This is a beautiful and useful plant with bright pink flowers, related to the old Bethel sage (Salvia involucrata 'Bethellii'), which used to grow in many gardens. It was found in an Australian garden and named by salvia expert Sue Templeton. 'Joan' is a prettier version, with better foliage, a much longer flowering period, and a more agreeable flower colour. It is less likely to spread into a huge clump although it still does creep around a bit. It looks stunning with pale pink flowers, including sasanqua camellias, or lilac blooms such as Buddleja 'Lochinch'; it is also attractive with silver, cerise or dark leaves; or purple or blue flowers. Its rich colour gives depth to pastel schemes of pale pinks, blues and silvers, which otherwise might be a little insipid.
It is just at home in a cottage-style garden with roses and traditional perennials as it is in a more semi-tropical garden. It could also go well in zany tropical colour schemes of orange, scarlet and lime green, for the bolder gardener! It grows 1.5-2 m tall, and is said to do well in sun or semi-shade, where it would combine very well with garden-hardy fuchsias. It flowers for an incredibly long time, from late spring until autumn, and even in winter in mild suburbs. I have seen it grown as an effective informal hedge. It is sensitive to severe frosts. Cut all the old stems back to the ground in late August: the new growth will be seen to be emerging at this time. It will cope reasonably well with drought and cold winters.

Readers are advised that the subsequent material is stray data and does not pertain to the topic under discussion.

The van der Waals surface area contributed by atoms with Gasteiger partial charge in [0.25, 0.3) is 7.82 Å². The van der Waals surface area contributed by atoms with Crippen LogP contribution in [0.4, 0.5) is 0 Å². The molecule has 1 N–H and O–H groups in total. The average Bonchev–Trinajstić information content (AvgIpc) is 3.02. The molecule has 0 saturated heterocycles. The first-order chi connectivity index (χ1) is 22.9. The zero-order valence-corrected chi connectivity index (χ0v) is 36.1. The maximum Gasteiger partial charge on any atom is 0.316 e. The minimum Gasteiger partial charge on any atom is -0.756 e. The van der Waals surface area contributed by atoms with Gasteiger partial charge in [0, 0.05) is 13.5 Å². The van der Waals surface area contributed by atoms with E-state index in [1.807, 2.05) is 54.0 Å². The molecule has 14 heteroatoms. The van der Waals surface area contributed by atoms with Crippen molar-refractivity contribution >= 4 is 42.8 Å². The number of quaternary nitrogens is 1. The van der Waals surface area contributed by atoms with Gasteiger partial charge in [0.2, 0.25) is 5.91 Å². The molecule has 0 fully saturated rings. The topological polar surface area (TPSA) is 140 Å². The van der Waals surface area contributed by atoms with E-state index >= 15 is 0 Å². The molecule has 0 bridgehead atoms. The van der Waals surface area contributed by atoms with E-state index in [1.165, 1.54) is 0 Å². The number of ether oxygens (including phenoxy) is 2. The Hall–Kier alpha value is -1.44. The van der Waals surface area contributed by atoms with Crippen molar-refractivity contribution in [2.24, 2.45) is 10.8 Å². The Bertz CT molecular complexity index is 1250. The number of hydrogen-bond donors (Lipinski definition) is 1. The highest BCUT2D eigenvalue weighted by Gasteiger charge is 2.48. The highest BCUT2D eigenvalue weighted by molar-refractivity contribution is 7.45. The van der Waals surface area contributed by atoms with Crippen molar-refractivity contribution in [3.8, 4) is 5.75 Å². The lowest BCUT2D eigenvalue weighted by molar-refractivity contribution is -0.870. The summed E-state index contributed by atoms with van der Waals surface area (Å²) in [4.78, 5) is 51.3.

This Salvia forms a big, woody base as it gets older. Every few years, it can be a good idea to either chop out some of the base or else start anew with a fresh plant.